I think move your pipelines build steps into a single ./bin/build script and show how to simulate the pipelines build process by running the build script locally so it's more clear to someone not familiar with docker and pipelines

    Ex:

    docker run -i -t <your-docker-account>/node-mongodb /bin/build

  6. Toby Murray

    @Sten Pittet - the Dockerfile linked in your comment is not following a bunch of fundamental best practices, so far as I can tell (just learning the tooling, so may be off base). As a current Pipelines user, I think focusing work on Docker integration is far more valuable than providing containers. The Docker community at large is blowing up with containers, so why not find or adopt the various high quality containers that exist?

    Additionally investment in multi-service containers, or whatever you want to call them, seems like a bit of a waste as it seems to be contrary to the design Docker is pushing for. I strongly suggest reviewing Docker's own best practices document if you haven't looked at it before.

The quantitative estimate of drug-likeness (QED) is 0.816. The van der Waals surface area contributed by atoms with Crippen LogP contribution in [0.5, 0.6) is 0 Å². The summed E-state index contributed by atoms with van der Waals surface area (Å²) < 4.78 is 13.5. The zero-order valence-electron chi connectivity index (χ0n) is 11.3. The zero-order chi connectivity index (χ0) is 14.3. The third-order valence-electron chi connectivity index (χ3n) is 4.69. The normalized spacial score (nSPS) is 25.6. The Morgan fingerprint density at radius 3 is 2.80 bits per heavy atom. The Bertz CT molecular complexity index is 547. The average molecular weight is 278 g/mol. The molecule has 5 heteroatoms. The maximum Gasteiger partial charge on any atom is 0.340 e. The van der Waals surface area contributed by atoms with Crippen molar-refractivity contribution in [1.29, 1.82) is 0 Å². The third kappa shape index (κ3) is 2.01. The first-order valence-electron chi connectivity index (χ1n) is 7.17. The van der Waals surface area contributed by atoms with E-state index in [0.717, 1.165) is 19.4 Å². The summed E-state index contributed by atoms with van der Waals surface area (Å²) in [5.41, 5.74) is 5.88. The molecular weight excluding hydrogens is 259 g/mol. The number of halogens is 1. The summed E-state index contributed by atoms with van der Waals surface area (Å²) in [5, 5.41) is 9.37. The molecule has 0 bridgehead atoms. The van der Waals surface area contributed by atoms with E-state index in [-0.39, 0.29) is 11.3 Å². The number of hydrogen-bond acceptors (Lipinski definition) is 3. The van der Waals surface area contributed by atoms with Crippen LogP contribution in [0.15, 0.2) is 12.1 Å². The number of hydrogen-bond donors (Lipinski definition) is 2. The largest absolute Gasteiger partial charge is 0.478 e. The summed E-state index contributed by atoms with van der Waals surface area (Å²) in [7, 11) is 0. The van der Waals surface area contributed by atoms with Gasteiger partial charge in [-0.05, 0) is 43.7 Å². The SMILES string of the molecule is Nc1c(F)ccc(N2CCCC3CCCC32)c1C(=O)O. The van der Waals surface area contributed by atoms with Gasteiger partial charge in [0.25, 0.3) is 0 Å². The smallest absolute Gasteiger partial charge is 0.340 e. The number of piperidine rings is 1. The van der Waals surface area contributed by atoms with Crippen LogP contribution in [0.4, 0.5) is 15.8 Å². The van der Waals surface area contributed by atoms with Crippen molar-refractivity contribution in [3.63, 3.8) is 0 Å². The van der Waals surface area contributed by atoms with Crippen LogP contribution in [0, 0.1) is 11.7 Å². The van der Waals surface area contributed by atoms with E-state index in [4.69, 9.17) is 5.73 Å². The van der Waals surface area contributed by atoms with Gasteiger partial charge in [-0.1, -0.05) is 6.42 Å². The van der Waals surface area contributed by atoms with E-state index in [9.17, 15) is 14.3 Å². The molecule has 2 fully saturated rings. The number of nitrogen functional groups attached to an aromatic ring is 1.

Feedback:

    If you run docker history spittet/node-mongodb you'll see the number of layers you're creating on top of the base:

    IMAGE               CREATED             CREATED BY                                      SIZE                COMMENT
    72d50921d3a0        12 hours ago        /bin/sh -c apt-get install -y mongodb-org       211.5 MB            
    <missing>           12 hours ago        /bin/sh -c apt-get update                       466.4 kB            
    <missing>           12 hours ago        /bin/sh -c echo "deb http://repo.mongodb.org/   67 B                
    <missing>           12 hours ago        /bin/sh -c apt-key adv --keyserver hkp://keys   1.166 kB            
    <missing>           12 hours ago        /bin/sh -c apt-get update                       453.9 kB
    

    Is this intentional? Generally speaking, appending consecutive RUN commands with \ && works better as it will yield a single layer, e.g.: